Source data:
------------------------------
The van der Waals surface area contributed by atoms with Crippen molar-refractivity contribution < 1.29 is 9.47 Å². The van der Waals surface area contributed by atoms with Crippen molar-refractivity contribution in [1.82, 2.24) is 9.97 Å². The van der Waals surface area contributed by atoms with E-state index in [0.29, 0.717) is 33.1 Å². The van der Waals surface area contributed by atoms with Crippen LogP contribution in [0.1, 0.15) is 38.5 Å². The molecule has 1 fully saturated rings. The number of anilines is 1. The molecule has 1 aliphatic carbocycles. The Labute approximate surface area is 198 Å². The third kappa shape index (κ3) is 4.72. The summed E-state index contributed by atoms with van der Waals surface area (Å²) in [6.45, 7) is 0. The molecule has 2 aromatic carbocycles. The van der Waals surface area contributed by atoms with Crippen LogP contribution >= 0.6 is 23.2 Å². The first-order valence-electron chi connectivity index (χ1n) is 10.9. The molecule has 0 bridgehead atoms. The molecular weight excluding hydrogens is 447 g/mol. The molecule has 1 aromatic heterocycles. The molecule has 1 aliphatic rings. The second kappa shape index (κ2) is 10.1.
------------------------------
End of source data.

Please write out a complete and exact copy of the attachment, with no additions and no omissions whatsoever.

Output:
The van der Waals surface area contributed by atoms with Crippen molar-refractivity contribution < 1.29 is 9.47 Å². The van der Waals surface area contributed by atoms with Crippen molar-refractivity contribution in [1.82, 2.24) is 9.97 Å². The van der Waals surface area contributed by atoms with E-state index in [0.29, 0.717) is 33.1 Å². The van der Waals surface area contributed by atoms with Crippen LogP contribution in [0.1, 0.15) is 38.5 Å². The molecule has 1 fully saturated rings. The number of anilines is 1. The molecule has 1 aliphatic carbocycles. The Labute approximate surface area is 198 Å². The third kappa shape index (κ3) is 4.72. The summed E-state index contributed by atoms with van der Waals surface area (Å²) in [6.45, 7) is 0. The molecule has 2 aromatic carbocycles. The van der Waals surface area contributed by atoms with Crippen LogP contribution >= 0.6 is 23.2 Å². The first-order valence-electron chi connectivity index (χ1n) is 10.9. The molecule has 0 bridgehead atoms. The molecular weight excluding hydrogens is 447 g/mol. The molecule has 1 aromatic heterocycles. The molecule has 1 aliphatic rings. The second kappa shape index (κ2) is 10.1.